Do You Need A Health Detective
... Call your RN Patient Advocate!
What People are Saying About RN Patient Advocates
RN Patient Advocacy in The News
Private Patient Advocates Help Navigate the Medical Maze, Chicago Tribune, May 2015 * This article spotlights an iRNPA Graduate.
RNPA Intensive - Learning Experience
“In a year’s time after taking the RNPA Learning Intensive, my career, my health, my family, my very life has been transformed. I am forever grateful” — Karen DiMarco, RN, iRNPA
“The way of the future of nursing...an absolute must if you want to make and be the difference in righting the wrongs of healthcare. Kare is a wonderful mentor who has put her soul into this program. Passion, Vision, Perseverance.” — Lana Benton, RN, iRNPA
“The forethought, experience, openness, philosophy and preparation provides all the tools, thought process, and confidence to begin and succeed as an iRNPA.” — Leta Gill, RN, iRNPA
“My experience attending the iRNPA program was a refreshing one, to say the least. This program was packed with life changing information that is not readily taught or available to RN's. This program equipped me with the tools I need to be an iRNPA! If you are ready for a change after working for many years in the clinical setting, and are driven to help patients and families, this is the program for you! Karen is a wealth of knowledge that is unmatched in the advocacy process.” — Jamie Long
“Thank you so much for putting together such an incredible RN PA intensive course! It is truly intensive but so worth it! I learned a lot and will be using the Medical Time Line and lab spreadsheet with as many clients as i can. All great information and can’t wait to get my speaking engagements lined up now that I have your fantastic power points!” — Nan Wetherhorn, Health Care Advisor, www.healthcareadvisornan.com
Could your house be making you sick? The Occupational Safety and Health Administration (OSHA) tells us that more than a quarter of U. S. buildings are water-damaged.ShareThis
Water damaged buildings can promote the growth of molds – and you do not have to see or smell it for it to be present. Living in a moldy household or water damaged building increases the risk for depression by 33-44 percent. Many other conditions can be caused by mold as well: chronic fatigue syndrome, fibromyalgia, multiple chemical sensitivities, Lupus, MS, migraines, autoimmune illnesses.
Symptoms may include:
- Breathing: Difficult, Tightness in chest, Asthma
- Emotions: irritable, anger
- Extremities: Tingling Hands and Feet
- Eyes: Blindness, Pains, Wear sunglasses, Light Sensitivity, Bloodshot eyes, loss of vision, Detached retina
- Fatigue: Chronic Fatigue (some estimate cause of up to 1/3 of chronic fatigue), postexertional fatigue
- Mental: Confusion, brain fog, ADD/ADHD, learning disabilities, anxiety
- Nasal: Congestion, Nasal soreness, sinusitis. A study by the Mayo clinic found that 96 percent of all sinusitis is fungal!
- Pain: pain in temples, sudden headaches, sudden, sharp, icepick like
- Sensitivity: Car fumes, Smoke, Pets, Feathers, Detergents, Toothpaste, Chlorine, Plastic cups
- Skin: Rashes, hair loss
- Stomach: Cramps, nausea, Diarrhea
- Taste: Metallic
- Thirst: Dryness, Excessive thirst, excessive urination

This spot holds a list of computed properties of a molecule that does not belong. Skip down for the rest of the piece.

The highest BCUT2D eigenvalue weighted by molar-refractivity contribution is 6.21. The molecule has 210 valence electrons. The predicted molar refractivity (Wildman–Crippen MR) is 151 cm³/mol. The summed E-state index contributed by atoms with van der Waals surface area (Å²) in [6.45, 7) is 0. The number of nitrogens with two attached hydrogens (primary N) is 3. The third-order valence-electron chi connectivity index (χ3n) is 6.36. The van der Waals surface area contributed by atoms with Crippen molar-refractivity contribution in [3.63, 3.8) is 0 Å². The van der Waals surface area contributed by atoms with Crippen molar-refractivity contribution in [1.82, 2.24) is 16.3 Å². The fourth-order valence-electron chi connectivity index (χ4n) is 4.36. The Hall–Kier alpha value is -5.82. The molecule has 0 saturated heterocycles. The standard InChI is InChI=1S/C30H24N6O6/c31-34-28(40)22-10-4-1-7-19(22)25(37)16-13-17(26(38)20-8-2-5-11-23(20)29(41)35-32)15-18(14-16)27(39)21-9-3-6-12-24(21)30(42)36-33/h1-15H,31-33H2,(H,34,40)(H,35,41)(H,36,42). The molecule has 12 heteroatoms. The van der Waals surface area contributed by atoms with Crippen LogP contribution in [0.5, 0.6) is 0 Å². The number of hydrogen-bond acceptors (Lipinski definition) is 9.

- Weight Gain: Sudden, inability to lose weight despite stringent dieting and exercise
What to do? If you have symptoms and medications are not making you better, if you have lived or worked in any building that has ever had any water damage/leaking roof, poor ventilation, consider that mold may be an issue and ask your physician. Mold symptoms can often be misdiagnosed. There are specific lab tests for mold illness – also called Chronic Inflammatory Response Syndrome.
Have your house or building tested for mold: the leading test is the ERMI test.
There is treatment!
Learn more at www.survivingmold.com
What’s in your teeth may be causing your high blood pressure…and be a cause factor of heart attacks and strokes. How does that happen?ShareThis
Nicholas Gonzalez, MD, explains: “According to a research paper published in the 2011 issue of The Journal of Clinical Hypertension, mercury affects the heart and blood vessels in several ways:”
- Mercury in your body increases inflammation
- It causes thrombosis (the formation of blood clots in the veins)
- Mercury contributes to abnormal endothelial function (remember that the endothelium is the thin layer of cells that lines the interior surface of your arteries and is a prime indicator of cardiovascular health or disease)
- Mercury impairs the immune system
- It interferes with the production of energy in your cells
- Mercury causes high blood pressure
We are only 10% human. What? Microbes outnumber human cells by 10 to 1 and are essential to our health.ShareThis
There are the harmless ones, the ”favor traders” who rely on us for survival as much as we rely on them for survival (this is the greatest percentage), and the small percentage of potentially dangerous ones called pathogens. These microbes are every bit as important – and perhaps more – as the genes we inherit from our parents.
Your inherited genes are fixed – although you can influence which ones become more or less active – while it may be possible to reshape this second set of genes in our bodies. Certainly this happens every time we take antibiotics or probiotics.
What else do our microbes do for us?
- Support and protect our immune systems
- Help manufacture neurotransmitters like serotonin
- Play a role in producing critical enzymes and vitamins – like B and K
- Reduce inflammation
- Play a critical role in the absorption of our food
What can this mean? Well, one of the keys to good health may turn out to involve managing our internal microbial environment. To do this, diet is a key player. Processed food and the Standard American Diet all erode the good bacteria. Something to think about.